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News / Politics

DeSantis is in a car accident on his way to Tennessee presidential campaign events but isn’t injured

By Associated Press
Published: July 25, 2023, 7:56am

NASHVILLE, Tenn. (AP) — Florida Gov. Ron DeSantis was involved in a multi-car accident on Tuesday in Tennessee but was uninjured as he traveled in a motorcade to a campaign stop for his 2024 presidential bid.

The chain reaction crash happened before 8:15 a.m. when traffic slowed on Interstate 75 in Chattanooga, causing four cars in the motorcade to hit one another, police said. All the vehicles involved in the crash were government vehicles taking DeSantis and his team to his scheduled event, police said.

The Republican White House hopeful was not hurt, according to Chattanooga police, Florida law enforcement protecting the governor and DeSantis campaign spokesperson Bryan Griffin. DeSantis continued on to the campaign event. A female staff member who suffered a minor injury in the crash was treated at the event, police said.

The governor’s staff and the Florida Department of Law Enforcement’s agents, who are required by Florida law to provide security for the governor and his immediate family, “all have been cleared with no significant injuries,” department spokeswoman Gretl Plessinger said. One of the department’s agents was driving the governor’s vehicle, she said.

Representatives for DeSantis’ campaign did not offer more details about the accident. A spokesperson for the Florida governor’s office deferred questions about the accident to the campaign.

DeSantis was scheduled to hold events throughout central and eastern Tennessee as he prioritizes Super Tuesday states in his campaigning. Super Tuesday, held on March 5 next year, is when the largest number of delegates are up for grabs of any day in the primary cycle.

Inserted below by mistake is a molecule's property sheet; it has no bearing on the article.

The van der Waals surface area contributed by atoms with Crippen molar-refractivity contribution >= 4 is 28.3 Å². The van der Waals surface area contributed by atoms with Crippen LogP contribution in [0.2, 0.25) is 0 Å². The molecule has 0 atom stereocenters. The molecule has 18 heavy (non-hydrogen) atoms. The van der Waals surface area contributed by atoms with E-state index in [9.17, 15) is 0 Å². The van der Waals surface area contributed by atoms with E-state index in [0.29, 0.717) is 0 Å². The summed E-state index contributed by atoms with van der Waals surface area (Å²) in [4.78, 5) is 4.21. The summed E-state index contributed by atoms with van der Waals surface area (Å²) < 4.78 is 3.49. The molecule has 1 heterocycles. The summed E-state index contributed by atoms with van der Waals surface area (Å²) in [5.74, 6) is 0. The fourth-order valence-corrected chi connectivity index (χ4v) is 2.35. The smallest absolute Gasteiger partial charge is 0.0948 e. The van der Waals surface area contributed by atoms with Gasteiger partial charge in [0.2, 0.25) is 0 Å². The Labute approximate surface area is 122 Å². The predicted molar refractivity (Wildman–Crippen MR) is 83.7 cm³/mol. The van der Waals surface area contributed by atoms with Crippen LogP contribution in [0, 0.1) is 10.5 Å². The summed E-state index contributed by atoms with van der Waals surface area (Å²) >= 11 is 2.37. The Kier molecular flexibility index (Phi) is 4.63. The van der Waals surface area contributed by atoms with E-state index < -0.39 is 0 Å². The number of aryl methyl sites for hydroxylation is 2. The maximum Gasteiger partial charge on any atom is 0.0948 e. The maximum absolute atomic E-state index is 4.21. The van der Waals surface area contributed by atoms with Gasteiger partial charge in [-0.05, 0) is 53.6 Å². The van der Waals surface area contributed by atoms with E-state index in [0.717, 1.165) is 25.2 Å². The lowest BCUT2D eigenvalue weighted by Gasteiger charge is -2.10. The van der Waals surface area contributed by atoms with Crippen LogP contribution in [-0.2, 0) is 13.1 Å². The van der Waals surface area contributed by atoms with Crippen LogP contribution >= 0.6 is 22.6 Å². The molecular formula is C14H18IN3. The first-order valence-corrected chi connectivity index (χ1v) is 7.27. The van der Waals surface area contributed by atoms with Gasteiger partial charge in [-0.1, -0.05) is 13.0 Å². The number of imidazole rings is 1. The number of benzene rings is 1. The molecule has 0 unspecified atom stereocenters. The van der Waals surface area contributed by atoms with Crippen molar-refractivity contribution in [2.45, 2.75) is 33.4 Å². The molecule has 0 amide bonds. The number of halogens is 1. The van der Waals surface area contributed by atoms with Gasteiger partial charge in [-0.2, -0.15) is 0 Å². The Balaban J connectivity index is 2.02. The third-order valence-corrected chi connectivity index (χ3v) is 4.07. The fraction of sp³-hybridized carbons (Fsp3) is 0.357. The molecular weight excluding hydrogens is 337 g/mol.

Earlier this month, DeSantis addressed more than 1,800 attendees at a state GOP dinner in Nashville.

The Florida governor, who has trailed front-runner Donald Trump in the GOP presidential contest, was expected to be at a fundraiser at a private home in Chattanooga on Tuesday. Hosts for the fundraiser were to pay $10,000 per couple for the event, while co-hosts were paying $5,000 and other attendees were paying $2,000 each, according to the Chattanooga Times Free Press.

DeSantis was expected to attend additional fundraisers on Tuesday in Knoxville and Franklin.

The Republican candidate has been attending a string of fundraisers lately as his campaign has faced some surprising financial pressures. He was in Utah over the weekend holding fundraisers and in New York last week for an event in the Hamptons.

Just two months after entering the race, DeSantis already has been cutting staff while facing new questions about his aggressive spending, his media strategy and his apparent willingness to brawl with any and all foes except for Trump, the one person he must defeat to claim the GOP’s 2024 presidential nomination.

“The DeSantis campaign is recalibrating. It’s clear it needs to,” said Republican strategist Terry Sullivan, who managed Marco Rubio’s 2016 presidential campaign. “But at the end of the day, they’re still better positioned than any other challenger to Donald Trump, times 10.”

DeSantis’ team has quietly expressed confidence for months that voters would eventually tire of Trump’s escalating legal troubles and personal baggage. But that baggage, playing out in the U.S. legal system just as the GOP primary intensifies, is leaving precious little oxygen for his rivals to break through. And Trump’s standing with Republican primary voters seems to be growing stronger with every new legal challenge.

Still, DeSantis’ team has raised a stunning $150 million for his presidential ambitions so far. The vast majority, $130 million, has gone to a super PAC run by allies who cannot legally coordinate with the campaign.

The DeSantis campaign itself raised more than $20 million in the first six weeks he was in the race, though recently released federal filings revealed that he and his team had burned through more than $8 million in a spending spree that included more than 100 paid staffers, a large security detail and luxury travel.

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This story has been corrected to show DeSantis was in Nashville earlier this month, not last week.

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